The litmus test of success — living in the home you built

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Building an award-winning sustainable home is one thing, but living in it is the litmus test of success.
Future Homes owner and Registered Master Builder Alan Baddeley has done both.

He won the Department of Building and Housing (DBH) Sustainable Homes under $500,000 category in the Registered Master Builders 2008 House of the Year, in association with PlaceMakers.

He has built 14 sustainable Future Homes in the central North Island, where temperatures can soar, or plunge, with equal ferocity.
Mr Baddeley lived in the 4-bedroom, award-winning house, in Taupo’s Acacia Bay, for four months before it was sold.

‘It was cool in the summer months and, as winter came on, it attained its ambient temperature of between 18° and 23°, within minutes of turning on the heating.”
Current owner Sue Pearce agrees.

“This is such a comfortable house to live in. I’m a painter and I particularly appreciate the clever use of skylights to flood the house with light. They’re double glazed so they let in the warmth when the sun is out but keep the cold air out when it’s not.”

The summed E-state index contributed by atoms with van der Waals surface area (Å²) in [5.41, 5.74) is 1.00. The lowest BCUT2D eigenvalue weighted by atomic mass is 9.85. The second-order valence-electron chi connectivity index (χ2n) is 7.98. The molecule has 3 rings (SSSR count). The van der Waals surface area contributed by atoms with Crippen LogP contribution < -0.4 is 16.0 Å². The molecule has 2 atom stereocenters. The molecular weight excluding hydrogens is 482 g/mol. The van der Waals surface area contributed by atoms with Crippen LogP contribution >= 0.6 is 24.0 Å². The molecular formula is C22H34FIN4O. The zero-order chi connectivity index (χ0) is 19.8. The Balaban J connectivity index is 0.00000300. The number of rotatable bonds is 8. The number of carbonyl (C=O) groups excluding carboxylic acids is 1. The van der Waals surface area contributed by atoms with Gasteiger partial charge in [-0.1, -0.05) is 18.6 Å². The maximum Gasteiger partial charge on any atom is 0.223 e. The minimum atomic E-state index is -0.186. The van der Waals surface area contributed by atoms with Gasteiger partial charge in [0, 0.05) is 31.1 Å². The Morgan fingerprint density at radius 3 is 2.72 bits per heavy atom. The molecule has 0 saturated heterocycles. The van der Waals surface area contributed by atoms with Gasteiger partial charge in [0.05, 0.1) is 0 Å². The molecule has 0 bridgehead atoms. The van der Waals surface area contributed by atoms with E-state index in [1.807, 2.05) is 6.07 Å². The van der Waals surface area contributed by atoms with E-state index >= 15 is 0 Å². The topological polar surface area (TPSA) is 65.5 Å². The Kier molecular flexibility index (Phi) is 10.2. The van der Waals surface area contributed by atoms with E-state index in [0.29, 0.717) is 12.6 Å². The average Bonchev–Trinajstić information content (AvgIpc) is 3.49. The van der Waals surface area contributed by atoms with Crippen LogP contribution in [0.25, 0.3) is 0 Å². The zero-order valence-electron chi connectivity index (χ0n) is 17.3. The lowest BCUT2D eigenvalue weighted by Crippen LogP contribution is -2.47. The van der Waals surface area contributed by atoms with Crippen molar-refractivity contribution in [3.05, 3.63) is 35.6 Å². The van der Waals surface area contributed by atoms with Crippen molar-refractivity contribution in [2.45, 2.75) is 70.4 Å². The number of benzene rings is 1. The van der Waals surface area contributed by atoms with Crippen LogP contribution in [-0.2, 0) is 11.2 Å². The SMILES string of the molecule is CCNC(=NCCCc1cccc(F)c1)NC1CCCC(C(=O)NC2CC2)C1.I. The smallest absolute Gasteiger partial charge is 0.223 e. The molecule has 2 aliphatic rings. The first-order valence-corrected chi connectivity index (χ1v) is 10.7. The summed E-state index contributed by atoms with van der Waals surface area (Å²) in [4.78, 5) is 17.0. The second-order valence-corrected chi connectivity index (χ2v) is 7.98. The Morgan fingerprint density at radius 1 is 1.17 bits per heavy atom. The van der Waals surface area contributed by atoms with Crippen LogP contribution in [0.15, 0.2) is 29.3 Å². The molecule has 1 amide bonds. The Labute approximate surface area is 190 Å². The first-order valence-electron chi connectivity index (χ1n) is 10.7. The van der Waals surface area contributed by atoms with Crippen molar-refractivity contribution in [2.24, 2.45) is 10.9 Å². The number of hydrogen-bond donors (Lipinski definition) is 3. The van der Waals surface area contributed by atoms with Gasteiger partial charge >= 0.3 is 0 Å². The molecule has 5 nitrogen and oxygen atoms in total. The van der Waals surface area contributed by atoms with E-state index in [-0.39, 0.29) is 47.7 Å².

Mr Baddeley says keeping the envelope of a house well insulated, making clever use of materials and passive heating sources such as the skylights, will minimse energy consumption and lead to a much healthier home.

According to DBH deputy chief executive for building quality Dave Kelly, this is exactly why the department is sponsoring the under $500,000 House of the Year category again this year.
“We want kiwis to have good information and examples of how they can build and renovate their homes in a way that’s good for them economically and environmentally, and Alan Baddeley’s home provides that,” he says.

Mr Baddeley installed a polystyrene panel and reinforced concrete wall system in the house. He also used under-floor insulation, double-glazed windows, solar/wetback hot water heating, a heat transfer system to redistribute warm air caught in peaked ceilings to cooler parts of the house, and skylights which take full advantage of passive heating sources.

Outside, he used cedar weatherboards — “because they’re a sustainable product and look great” — and the German-made Sto Plaster System. He also installed a bio-cycling sewage system to channel all grey and black water (sewage) into an electronically-timed, property-wide irrigation system.

Mr Baddeley, who is currently building his next show home in conjunction with the Taupo District Council, says the DBH’s sponsorship of this particular category of the House of the Year competition is particularly important.
“It shows that the department, as an authoritative sector leader, is committed to reducing the running costs of a home by modelling practical solutions, and that’s great,” he says.